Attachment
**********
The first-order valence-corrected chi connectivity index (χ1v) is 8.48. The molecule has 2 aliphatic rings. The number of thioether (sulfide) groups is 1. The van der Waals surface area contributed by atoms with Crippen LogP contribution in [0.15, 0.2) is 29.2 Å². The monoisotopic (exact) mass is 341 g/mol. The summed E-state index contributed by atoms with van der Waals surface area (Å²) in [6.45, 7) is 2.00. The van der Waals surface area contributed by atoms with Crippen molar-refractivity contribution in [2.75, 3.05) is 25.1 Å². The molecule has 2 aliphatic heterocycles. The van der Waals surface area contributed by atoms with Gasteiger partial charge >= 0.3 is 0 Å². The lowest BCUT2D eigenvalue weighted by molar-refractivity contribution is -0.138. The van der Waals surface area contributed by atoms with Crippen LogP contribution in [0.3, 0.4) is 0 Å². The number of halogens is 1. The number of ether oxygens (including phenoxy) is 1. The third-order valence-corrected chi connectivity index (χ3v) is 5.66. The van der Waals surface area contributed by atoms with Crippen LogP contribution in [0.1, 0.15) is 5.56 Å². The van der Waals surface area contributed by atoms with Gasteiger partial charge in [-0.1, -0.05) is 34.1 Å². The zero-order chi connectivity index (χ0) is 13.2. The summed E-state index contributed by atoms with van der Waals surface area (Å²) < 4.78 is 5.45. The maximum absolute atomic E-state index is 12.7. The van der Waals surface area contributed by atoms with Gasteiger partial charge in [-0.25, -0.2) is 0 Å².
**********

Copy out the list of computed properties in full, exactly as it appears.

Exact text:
The first-order valence-corrected chi connectivity index (χ1v) is 8.48. The molecule has 2 aliphatic rings. The number of thioether (sulfide) groups is 1. The van der Waals surface area contributed by atoms with Crippen LogP contribution in [0.15, 0.2) is 29.2 Å². The monoisotopic (exact) mass is 341 g/mol. The summed E-state index contributed by atoms with van der Waals surface area (Å²) in [6.45, 7) is 2.00. The van der Waals surface area contributed by atoms with Crippen molar-refractivity contribution in [2.75, 3.05) is 25.1 Å². The molecule has 2 aliphatic heterocycles. The van der Waals surface area contributed by atoms with Gasteiger partial charge >= 0.3 is 0 Å². The lowest BCUT2D eigenvalue weighted by molar-refractivity contribution is -0.138. The van der Waals surface area contributed by atoms with Crippen LogP contribution in [0.3, 0.4) is 0 Å². The number of halogens is 1. The number of ether oxygens (including phenoxy) is 1. The third-order valence-corrected chi connectivity index (χ3v) is 5.66. The van der Waals surface area contributed by atoms with Crippen LogP contribution in [0.1, 0.15) is 5.56 Å². The van der Waals surface area contributed by atoms with Gasteiger partial charge in [-0.1, -0.05) is 34.1 Å². The zero-order chi connectivity index (χ0) is 13.2. The summed E-state index contributed by atoms with van der Waals surface area (Å²) < 4.78 is 5.45. The maximum absolute atomic E-state index is 12.7. The van der Waals surface area contributed by atoms with Gasteiger partial charge in [-0.25, -0.2) is 0 Å².